It is useful to differentiate wato and koan practice in this manner because the way in which one engages in kufu - struggle, or grappling - with different wato and koan must flexibly change. All wato and koan are taken up within the samadhi cultivated in Zen practice, and some will require conceptual engagement and expression. However, the initial koan or wato in particular has the function of leading us to cut off conceptual fixation and recognize the original face of self-awareness, that is, to have the experience called kensho which is the entrance gate to authentic Zen training. It must therefore be taken up completely with the body.

These points may also help us to understand the difference between samadhi before kensho and samadhi after kensho; that is, between training to remove obstructions to wisdom and eventually point it out, and the long training after awakening to clarify, refine and integrate wisdom. Both trainings are undertaken in samadhi, but only a samadhi manifesting in unity with wisdom is the true Zen samadhi, able to freely use words and concepts without fixation.

I have used rather technical language here, and beginners don't really need to worry too much about it. But they do need to find out, within their own bodies, how to enter into the samadhi of the initial wato or koan. A student given the wato Mu from that famous first case in the Mumonkan is not to approach it conceptually, trying to understand why Joshu said "No" when asked if dogs have Buddha nature (or why on another occasion he said "Yes," and so on). In other words, the purpose of taking up the wato Mu is not to engage conceptually with Buddha-nature theory and its theorized application to canines! The purpose of this method, rather, is to cause us to enter the gate of Zen awakening for ourselves.

How to do it, then? Students should apply the instructions received from their teachers regarding use of the body and breath to gather the wato together with the energetic currents at the tanden (the navel energy center). These are details which are transmitted through oral instruction. However, regarding the general method and the way in which one should approach it, Mumon - the compiler of the Mumonkan - tells us what to do in his commentary to that first case of Joshu's Mu.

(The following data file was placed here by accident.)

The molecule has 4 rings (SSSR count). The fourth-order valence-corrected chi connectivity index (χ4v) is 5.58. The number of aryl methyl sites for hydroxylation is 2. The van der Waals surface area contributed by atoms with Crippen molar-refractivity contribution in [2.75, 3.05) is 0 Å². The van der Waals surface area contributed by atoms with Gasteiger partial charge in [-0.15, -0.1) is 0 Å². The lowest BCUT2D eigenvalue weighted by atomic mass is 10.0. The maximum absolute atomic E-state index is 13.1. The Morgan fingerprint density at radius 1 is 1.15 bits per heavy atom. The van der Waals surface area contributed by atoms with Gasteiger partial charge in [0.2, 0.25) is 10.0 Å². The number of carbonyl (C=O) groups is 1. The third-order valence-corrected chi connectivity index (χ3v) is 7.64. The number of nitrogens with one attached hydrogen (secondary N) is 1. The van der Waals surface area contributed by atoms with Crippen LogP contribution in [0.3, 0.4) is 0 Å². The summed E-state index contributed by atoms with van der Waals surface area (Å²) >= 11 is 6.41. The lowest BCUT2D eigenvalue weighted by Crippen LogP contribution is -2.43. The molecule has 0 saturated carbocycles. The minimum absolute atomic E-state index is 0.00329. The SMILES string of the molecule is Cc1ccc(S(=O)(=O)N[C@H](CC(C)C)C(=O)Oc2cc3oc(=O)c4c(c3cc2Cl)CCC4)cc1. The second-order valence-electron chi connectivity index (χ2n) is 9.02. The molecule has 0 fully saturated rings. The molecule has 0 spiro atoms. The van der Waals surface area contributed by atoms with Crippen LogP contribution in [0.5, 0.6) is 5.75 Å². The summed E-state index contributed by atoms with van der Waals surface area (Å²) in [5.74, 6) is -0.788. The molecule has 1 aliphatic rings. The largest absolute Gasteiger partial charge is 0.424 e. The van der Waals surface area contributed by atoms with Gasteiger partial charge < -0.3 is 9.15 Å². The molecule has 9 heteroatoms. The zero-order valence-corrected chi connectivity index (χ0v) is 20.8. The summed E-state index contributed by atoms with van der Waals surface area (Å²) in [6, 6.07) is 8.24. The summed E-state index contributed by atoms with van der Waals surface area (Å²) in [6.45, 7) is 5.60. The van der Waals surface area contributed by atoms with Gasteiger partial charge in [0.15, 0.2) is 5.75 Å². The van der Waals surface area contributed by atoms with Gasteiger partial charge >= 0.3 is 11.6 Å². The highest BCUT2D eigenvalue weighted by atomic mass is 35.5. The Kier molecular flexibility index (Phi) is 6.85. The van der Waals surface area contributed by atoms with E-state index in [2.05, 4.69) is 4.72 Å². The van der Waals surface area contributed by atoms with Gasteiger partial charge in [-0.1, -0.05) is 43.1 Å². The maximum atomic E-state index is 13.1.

I have been recommending to several students recently that they read and re-read this commentary. Even if they are not working with the Mu wato but something else like "Who am I?", the advice still holds. It is actually very kind advice, to be taken quite literally. It points out in a manner which is easy to understand - though not necessarily easy, in the beginning, to do - how to work with the wato:

In order to master Zen, you must pass the barrier of the patriarchs. To attain this subtle realization, you must completely cut off the way of thinking. If you do not pass the barrier, and do not cut off the way of thinking, then you will be like a ghost clinging to the bushes and weeds. 

Now, I want to ask you, what is the barrier of the patriarchs? Why, it is this single word "Mu." That is the front gate to Zen.Therefore it is called the "Mumonkan of Zen." If you pass through it, you will not only see Jõshû face to face, but you will also go hand in hand with the successive patriarchs, entangling your eyebrows with theirs, seeing with the same eyes, hearing with the same ears. Isn't that a delightful prospect? Wouldn't you like to pass this barrier?